Common Questions about Probate Answered by a Florida Probate Attorney

Q: What is Probate?

A: When a loved one passes away leaving assets in his or her individual name, those assets are often required to go through a court-managed process known as “probate” or “probate estate administration”. This process involves the managing and distribution of the decedent’s assets to the beneficiaries of the estate. The length of time for a probate to be completed in Florida depends on the complexity and the size of the estate, as well as the rules and location of the probate court that is handling the case.

When it comes to probate, every estate is unique. However, most probates in Florida involve the following steps:

  • Filing of a petition for administration with the probate court;
  • Notifying the heirs named in the decedent’s Will or the statutory heirs (if no Will exists);
  • Filing a petition to appoint an executor or administrator for the estate (also called the personal representative); 
  • Preparing an inventory (i.e., list) of the estate’s assets;
  • Paying off any required estate debts;
  • Selling estate assets (if applicable);
  • Paying estate taxes (if applicable); and
  • Distributing the estate assets to the beneficiaries.

If the shortened form of probate (called a “Summary Administration”) can be utilized instead of a Formal Probate Administration, some of the above steps – such as appointing an executor – are not even necessary. This often saves the heirs both time and money.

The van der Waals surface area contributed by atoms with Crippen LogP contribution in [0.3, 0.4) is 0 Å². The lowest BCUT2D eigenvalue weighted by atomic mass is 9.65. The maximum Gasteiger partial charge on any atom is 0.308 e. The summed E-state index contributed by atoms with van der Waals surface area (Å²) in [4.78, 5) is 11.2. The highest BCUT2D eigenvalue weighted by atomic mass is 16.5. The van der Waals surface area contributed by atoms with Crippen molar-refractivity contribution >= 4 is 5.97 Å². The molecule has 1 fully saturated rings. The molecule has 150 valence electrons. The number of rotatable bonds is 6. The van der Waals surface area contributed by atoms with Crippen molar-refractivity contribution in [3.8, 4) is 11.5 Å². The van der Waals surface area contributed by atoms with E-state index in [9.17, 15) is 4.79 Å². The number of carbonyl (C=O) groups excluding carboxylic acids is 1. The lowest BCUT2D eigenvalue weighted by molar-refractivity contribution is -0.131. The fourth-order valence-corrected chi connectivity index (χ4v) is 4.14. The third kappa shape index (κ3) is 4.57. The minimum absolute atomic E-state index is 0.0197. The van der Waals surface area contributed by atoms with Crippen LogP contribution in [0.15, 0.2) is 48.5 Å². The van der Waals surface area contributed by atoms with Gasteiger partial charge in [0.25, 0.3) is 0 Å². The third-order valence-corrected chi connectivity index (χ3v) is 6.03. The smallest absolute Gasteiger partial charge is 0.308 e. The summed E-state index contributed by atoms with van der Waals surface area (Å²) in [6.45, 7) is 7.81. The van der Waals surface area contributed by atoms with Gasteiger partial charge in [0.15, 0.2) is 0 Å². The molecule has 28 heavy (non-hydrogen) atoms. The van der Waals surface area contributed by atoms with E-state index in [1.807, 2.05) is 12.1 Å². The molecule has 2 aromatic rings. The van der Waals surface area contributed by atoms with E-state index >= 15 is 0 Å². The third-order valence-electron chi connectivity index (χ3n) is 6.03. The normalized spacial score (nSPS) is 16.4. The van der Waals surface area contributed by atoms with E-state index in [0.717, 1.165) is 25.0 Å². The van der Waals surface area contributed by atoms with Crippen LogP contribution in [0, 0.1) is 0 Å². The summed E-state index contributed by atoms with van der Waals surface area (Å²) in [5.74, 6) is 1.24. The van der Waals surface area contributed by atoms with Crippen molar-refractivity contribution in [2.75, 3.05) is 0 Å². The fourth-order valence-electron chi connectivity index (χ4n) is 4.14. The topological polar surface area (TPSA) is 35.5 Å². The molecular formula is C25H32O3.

Q: How Can an Estate Qualify for the Shortened Form of Probate in Florida?

A: Summary Administration is a shortened form of probate, as compared to Formal Administration, which generally requires more time, paperwork, and costs. However, Summary Administration is only available in two circumstances:

1) The deceased passed away two or more years prior to the start of probate estate proceedings;


2) The value of the deceased’s probate estate, minus any property exempt from creditor claims, is $75,000 or less. Homestead property (i.e., your primary residence), is considered exempt so your primary residence can be of any value and as long as the rest of your probate assets do not exceed $75,000, your estate will likely qualify for Summary Administration.

Moreover, if the estate meets either of the above criteria but is intestate (meaning the decedent did not leave a Last Will and Testament), then the probate estate administration is carried out per Florida’s intestacy probate rules.

Q: Can I Avoid Probate?

A: If one of your loved ones passes away owning his or her assets through a properly drafted and funded Living Trust, no court-supervised administration of the estate may be necessary. However, the successor trustee needs to administer the distribution of the decedent’s estate.

Real property can also avoid going through the probate process if the title of the property is transferred to a Life Estate Deed. A popular type of Life Estate Deed is the Lady Bird Deed (also known as Enhanced Life Estate Deed). This type of deed gives the life estate holder full rights of ownership and control over the property while they are still living, while also providing their heirs with the added benefit of probate avoidance.  

Joint tenant with rights of survivorship deeds also avoid probate. This type of deed involves multiple owners who have a “right of survivorship”, meaning that if one person on title passes away, the other individuals(s) that remain on title would obtain the deceased’s persons ownership rights without the need for probate. 

For retirement and bank accounts, adding a payable on death beneficiary often results in probate being avoided.

Q: What Happens if There is an Objection to the Will?

A: An objection to a Last Will & Testament, known as a “Will contest,” is not a common occurrence during probate proceedings, and can be costly to litigate.